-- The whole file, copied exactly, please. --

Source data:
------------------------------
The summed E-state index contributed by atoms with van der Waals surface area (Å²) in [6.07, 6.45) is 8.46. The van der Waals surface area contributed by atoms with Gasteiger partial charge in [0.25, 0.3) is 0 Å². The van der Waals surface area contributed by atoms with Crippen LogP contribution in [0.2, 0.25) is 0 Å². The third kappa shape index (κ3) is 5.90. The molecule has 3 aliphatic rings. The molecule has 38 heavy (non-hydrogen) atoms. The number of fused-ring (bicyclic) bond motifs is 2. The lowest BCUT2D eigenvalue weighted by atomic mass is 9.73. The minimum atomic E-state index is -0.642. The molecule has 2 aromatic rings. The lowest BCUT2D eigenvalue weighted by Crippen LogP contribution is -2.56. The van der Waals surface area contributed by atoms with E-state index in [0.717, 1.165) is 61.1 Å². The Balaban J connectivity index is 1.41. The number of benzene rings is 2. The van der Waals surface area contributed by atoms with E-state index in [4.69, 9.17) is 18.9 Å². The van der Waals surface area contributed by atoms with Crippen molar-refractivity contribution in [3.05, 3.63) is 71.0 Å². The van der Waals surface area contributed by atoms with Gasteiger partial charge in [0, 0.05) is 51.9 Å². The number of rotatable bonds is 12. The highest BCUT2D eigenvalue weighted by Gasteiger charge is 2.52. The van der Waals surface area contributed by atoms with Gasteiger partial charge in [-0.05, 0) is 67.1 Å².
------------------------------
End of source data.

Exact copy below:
The summed E-state index contributed by atoms with van der Waals surface area (Å²) in [6.07, 6.45) is 8.46. The van der Waals surface area contributed by atoms with Gasteiger partial charge in [0.25, 0.3) is 0 Å². The van der Waals surface area contributed by atoms with Crippen LogP contribution in [0.2, 0.25) is 0 Å². The third kappa shape index (κ3) is 5.90. The molecule has 3 aliphatic rings. The molecule has 38 heavy (non-hydrogen) atoms. The number of fused-ring (bicyclic) bond motifs is 2. The lowest BCUT2D eigenvalue weighted by atomic mass is 9.73. The minimum atomic E-state index is -0.642. The molecule has 2 aromatic rings. The lowest BCUT2D eigenvalue weighted by Crippen LogP contribution is -2.56. The van der Waals surface area contributed by atoms with E-state index in [0.717, 1.165) is 61.1 Å². The Balaban J connectivity index is 1.41. The number of benzene rings is 2. The van der Waals surface area contributed by atoms with E-state index in [4.69, 9.17) is 18.9 Å². The van der Waals surface area contributed by atoms with Crippen molar-refractivity contribution in [3.05, 3.63) is 71.0 Å². The van der Waals surface area contributed by atoms with Gasteiger partial charge in [0, 0.05) is 51.9 Å². The number of rotatable bonds is 12. The highest BCUT2D eigenvalue weighted by Gasteiger charge is 2.52. The van der Waals surface area contributed by atoms with Gasteiger partial charge in [-0.05, 0) is 67.1 Å².